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Colored Perceptions: Racially Distinctive Names and Assessments of Skin Color

Posted in Articles, Latino Studies, Media Archive, Social Science, United States on 2016-03-08 02:01Z by Steven

Colored Perceptions: Racially Distinctive Names and Assessments of Skin Color

American Behavioral Scientist
Volume 60, Number 4 (April 2016)
pages 420-441
DOI: 10.1177/0002764215613395

Denia Garcia
Department of Sociology
Princeton University, Princeton, New Jersey

Maria Abascal
Department of Sociology
Princeton University, Princeton, New Jersey

Scholars are increasingly employing skin color measures to investigate racial stratification beyond the dimensions of self- or other-classification. Current understandings of the relationship between phenotypic traits, like skin color, and racial classification are incomplete. Scholars agree that perceptions of phenotypic traits shape how people classify others; it remains to be seen, however, whether racial classification in turn shapes people’s perceptions of phenotypic traits. The present study is based on an original survey experiment that tests whether assessments of others’ skin color are affected by a subtle racial cue, a name. Results indicate that skin color ratings are affected by the presence of a racially distinctive name: A significant share of people will rate the same face darker when that face is assigned a distinctively Hispanic name as opposed to a non-Hispanic name. In addition, ratings of male faces are more sensitive to racially distinctive names. The findings bear important lessons for our understanding of the social construction of race and its role in producing inequalities.

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Shades of Race: How Phenotype and Observer Characteristics Shape Racial Classification

Posted in Articles, Latino Studies, Media Archive, Social Science, United States on 2016-03-08 01:32Z by Steven

Shades of Race: How Phenotype and Observer Characteristics Shape Racial Classification

American Behavioral Scientist
Volume 60, Number 4 (April 2016)
pages 390-419
DOI: 10.1177/0002764215613401

Cynthia Feliciano, Associate Professor of Sociology and Chicano/Latino Studies
University of California, Irvine

Although race-based discrimination and stereotyping can only occur if people place others into racial categories, our understanding of this process, particularly in contexts where observers categorize others based solely on appearance, is limited. Using a unique data set drawn from observers’ assessments of photos posted by White, Black, Latino, and multiracial online daters, this study examines how phenotype and observer characteristics influence racial categorization and cases of divergence between self-identities and others’ classifications. I find that despite the growth in the multiracial population, observers tend to place individuals into monoracial categories, including Latino. Skin color is the primary marker used to categorize others by race, with light skin associated with Whiteness, medium skin with Latinidad, and, most strongly, dark skin with Blackness. Among daters who self-identify as Black along with other racial categories, those with dark skin are overwhelmingly placed solely into a Black category. These findings hold across observers, but the proportion of photos placed into different racial categories differs by observers’ gender and race. Thus, estimates of inequality may vary depending not only on how race is assessed but also on who classifiers are. I argue that patterns of racial categorization reveal how the U.S. racial structure has moved beyond binary divisions into a system in which Latinos are seen as a racial group in-between Blacks and Whites, and a dark-skin rule defines Blacks’ racial options.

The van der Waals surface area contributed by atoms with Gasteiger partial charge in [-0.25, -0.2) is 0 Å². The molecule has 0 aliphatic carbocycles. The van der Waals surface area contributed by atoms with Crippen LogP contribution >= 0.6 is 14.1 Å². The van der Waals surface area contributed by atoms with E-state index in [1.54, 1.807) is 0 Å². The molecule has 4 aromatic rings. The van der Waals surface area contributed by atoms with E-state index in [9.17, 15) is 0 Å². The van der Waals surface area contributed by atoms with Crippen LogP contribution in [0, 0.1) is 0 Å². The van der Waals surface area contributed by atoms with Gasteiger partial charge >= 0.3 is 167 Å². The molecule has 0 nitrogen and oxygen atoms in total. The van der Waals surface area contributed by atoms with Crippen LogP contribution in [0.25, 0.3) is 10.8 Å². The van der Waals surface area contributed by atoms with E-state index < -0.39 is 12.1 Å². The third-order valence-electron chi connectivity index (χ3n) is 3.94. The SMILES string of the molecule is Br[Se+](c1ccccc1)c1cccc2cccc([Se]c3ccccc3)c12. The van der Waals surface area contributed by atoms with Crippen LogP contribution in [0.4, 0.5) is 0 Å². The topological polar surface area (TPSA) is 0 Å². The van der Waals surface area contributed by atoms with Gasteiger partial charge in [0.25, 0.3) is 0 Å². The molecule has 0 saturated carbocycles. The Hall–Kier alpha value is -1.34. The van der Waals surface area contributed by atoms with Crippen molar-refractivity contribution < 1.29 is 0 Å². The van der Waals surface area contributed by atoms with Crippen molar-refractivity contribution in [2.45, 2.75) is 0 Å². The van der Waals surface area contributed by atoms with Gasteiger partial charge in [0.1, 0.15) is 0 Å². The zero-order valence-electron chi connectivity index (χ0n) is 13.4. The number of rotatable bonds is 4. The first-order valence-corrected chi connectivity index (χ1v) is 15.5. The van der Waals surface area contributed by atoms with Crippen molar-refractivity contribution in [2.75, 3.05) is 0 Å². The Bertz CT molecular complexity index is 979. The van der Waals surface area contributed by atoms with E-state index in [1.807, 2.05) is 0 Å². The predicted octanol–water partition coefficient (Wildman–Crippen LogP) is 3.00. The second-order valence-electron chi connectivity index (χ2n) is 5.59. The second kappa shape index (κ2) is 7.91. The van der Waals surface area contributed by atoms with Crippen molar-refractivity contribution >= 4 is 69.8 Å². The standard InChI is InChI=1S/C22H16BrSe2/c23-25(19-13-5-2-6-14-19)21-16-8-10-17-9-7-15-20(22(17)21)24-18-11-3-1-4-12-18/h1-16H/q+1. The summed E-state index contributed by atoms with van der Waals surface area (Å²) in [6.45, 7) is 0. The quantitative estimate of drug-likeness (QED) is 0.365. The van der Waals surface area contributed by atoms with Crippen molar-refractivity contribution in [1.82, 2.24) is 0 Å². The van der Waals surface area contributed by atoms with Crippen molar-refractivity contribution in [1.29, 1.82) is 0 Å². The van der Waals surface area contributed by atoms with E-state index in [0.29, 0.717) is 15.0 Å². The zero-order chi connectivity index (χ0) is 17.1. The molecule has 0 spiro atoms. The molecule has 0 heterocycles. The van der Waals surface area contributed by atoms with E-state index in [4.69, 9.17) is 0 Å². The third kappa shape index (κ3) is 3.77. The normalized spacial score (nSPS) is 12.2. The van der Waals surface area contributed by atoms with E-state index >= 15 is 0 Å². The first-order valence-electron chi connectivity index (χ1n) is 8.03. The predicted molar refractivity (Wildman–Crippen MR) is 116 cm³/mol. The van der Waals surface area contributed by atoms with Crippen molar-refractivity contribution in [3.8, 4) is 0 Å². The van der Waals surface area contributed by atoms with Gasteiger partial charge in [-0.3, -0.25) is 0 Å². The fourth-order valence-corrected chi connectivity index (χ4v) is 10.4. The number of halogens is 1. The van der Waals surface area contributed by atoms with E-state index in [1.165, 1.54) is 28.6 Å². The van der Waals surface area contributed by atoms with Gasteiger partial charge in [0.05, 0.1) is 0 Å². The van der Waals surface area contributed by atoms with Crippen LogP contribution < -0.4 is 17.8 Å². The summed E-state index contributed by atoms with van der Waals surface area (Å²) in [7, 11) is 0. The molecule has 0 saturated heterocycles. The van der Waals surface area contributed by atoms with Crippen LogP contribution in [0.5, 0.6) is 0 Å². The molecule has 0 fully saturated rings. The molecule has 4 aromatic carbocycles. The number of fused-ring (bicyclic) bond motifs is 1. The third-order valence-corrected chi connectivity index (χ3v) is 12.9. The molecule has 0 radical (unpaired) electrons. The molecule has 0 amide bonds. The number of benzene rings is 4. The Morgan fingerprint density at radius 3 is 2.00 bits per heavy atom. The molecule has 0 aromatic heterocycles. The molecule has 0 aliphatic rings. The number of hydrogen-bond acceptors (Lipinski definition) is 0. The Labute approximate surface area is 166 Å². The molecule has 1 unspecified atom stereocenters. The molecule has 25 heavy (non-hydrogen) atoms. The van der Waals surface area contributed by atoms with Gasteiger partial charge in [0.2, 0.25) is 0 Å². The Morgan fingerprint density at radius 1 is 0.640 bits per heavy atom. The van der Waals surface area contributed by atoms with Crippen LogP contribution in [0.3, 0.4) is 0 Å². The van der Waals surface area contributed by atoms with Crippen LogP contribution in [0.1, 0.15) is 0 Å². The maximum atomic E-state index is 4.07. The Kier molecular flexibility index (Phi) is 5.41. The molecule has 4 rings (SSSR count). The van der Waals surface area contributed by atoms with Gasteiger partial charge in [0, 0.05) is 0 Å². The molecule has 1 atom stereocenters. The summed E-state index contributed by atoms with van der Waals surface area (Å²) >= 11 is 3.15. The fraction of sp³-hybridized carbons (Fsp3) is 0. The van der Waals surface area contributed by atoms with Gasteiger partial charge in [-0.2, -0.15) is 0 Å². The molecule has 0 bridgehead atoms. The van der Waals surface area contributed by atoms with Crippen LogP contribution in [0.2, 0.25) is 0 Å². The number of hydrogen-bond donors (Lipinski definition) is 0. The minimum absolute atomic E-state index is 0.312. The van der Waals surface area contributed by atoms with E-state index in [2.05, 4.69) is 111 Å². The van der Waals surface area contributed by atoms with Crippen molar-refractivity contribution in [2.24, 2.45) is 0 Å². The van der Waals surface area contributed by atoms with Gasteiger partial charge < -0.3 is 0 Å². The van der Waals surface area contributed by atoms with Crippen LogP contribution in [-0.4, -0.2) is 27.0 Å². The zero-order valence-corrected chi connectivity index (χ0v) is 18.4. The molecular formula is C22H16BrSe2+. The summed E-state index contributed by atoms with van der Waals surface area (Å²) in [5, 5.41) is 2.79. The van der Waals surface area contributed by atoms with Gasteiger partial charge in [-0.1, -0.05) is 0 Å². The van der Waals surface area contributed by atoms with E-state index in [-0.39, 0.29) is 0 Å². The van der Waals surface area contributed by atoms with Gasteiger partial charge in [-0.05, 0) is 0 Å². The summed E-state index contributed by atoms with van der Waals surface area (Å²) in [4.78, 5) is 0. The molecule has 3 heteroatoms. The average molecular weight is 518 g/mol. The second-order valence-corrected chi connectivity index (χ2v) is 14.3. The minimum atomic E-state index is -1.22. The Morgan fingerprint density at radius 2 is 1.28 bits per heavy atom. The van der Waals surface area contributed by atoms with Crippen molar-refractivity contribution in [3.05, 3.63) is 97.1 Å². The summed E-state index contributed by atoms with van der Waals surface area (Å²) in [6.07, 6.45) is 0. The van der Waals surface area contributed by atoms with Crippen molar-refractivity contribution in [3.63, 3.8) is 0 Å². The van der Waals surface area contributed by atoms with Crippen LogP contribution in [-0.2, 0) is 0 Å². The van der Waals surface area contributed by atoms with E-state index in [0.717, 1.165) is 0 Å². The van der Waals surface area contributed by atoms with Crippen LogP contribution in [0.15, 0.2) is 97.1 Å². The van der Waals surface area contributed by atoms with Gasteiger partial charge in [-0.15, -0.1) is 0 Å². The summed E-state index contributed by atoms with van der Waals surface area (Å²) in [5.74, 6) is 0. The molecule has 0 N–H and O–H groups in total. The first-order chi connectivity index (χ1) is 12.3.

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Interrogating Race: Color, Racial Categories, and Class Across the Americas

Posted in Articles, Caribbean/Latin America, Media Archive, Social Science, United States on 2016-03-08 01:25Z by Steven

Interrogating Race: Color, Racial Categories, and Class Across the Americas

American Behavioral Scientist
Volume 60, Number 4 (April 2016)
pages 538-555
DOI: 10.1177/0002764215613400

Stanley R. Bailey, Associate Professor of Sociology
University of California, Irvine

FabrĂ­cio M. Fialho
University of California, Los Angeles